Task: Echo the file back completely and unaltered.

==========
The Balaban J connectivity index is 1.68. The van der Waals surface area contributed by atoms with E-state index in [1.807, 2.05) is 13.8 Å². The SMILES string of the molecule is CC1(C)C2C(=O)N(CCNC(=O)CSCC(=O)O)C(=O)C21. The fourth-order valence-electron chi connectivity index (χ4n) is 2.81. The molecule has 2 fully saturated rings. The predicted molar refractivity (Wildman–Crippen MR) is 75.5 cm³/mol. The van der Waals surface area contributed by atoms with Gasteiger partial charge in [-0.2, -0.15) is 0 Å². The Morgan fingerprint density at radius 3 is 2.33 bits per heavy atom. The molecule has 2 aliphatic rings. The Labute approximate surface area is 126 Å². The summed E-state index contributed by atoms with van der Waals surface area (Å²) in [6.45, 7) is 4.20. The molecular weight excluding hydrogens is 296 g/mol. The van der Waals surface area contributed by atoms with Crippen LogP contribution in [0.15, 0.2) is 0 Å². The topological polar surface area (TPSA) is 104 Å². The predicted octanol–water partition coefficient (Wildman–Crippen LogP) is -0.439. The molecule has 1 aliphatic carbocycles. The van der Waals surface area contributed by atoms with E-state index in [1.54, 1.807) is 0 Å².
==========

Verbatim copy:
The Balaban J connectivity index is 1.68. The van der Waals surface area contributed by atoms with E-state index in [1.807, 2.05) is 13.8 Å². The SMILES string of the molecule is CC1(C)C2C(=O)N(CCNC(=O)CSCC(=O)O)C(=O)C21. The fourth-order valence-electron chi connectivity index (χ4n) is 2.81. The molecule has 2 fully saturated rings. The predicted molar refractivity (Wildman–Crippen MR) is 75.5 cm³/mol. The van der Waals surface area contributed by atoms with Gasteiger partial charge in [-0.2, -0.15) is 0 Å². The Morgan fingerprint density at radius 3 is 2.33 bits per heavy atom. The molecule has 2 aliphatic rings. The Labute approximate surface area is 126 Å². The summed E-state index contributed by atoms with van der Waals surface area (Å²) in [6.45, 7) is 4.20. The molecular weight excluding hydrogens is 296 g/mol. The van der Waals surface area contributed by atoms with Crippen LogP contribution in [0.15, 0.2) is 0 Å². The topological polar surface area (TPSA) is 104 Å². The predicted octanol–water partition coefficient (Wildman–Crippen LogP) is -0.439. The molecule has 1 aliphatic carbocycles. The van der Waals surface area contributed by atoms with E-state index in [1.54, 1.807) is 0 Å².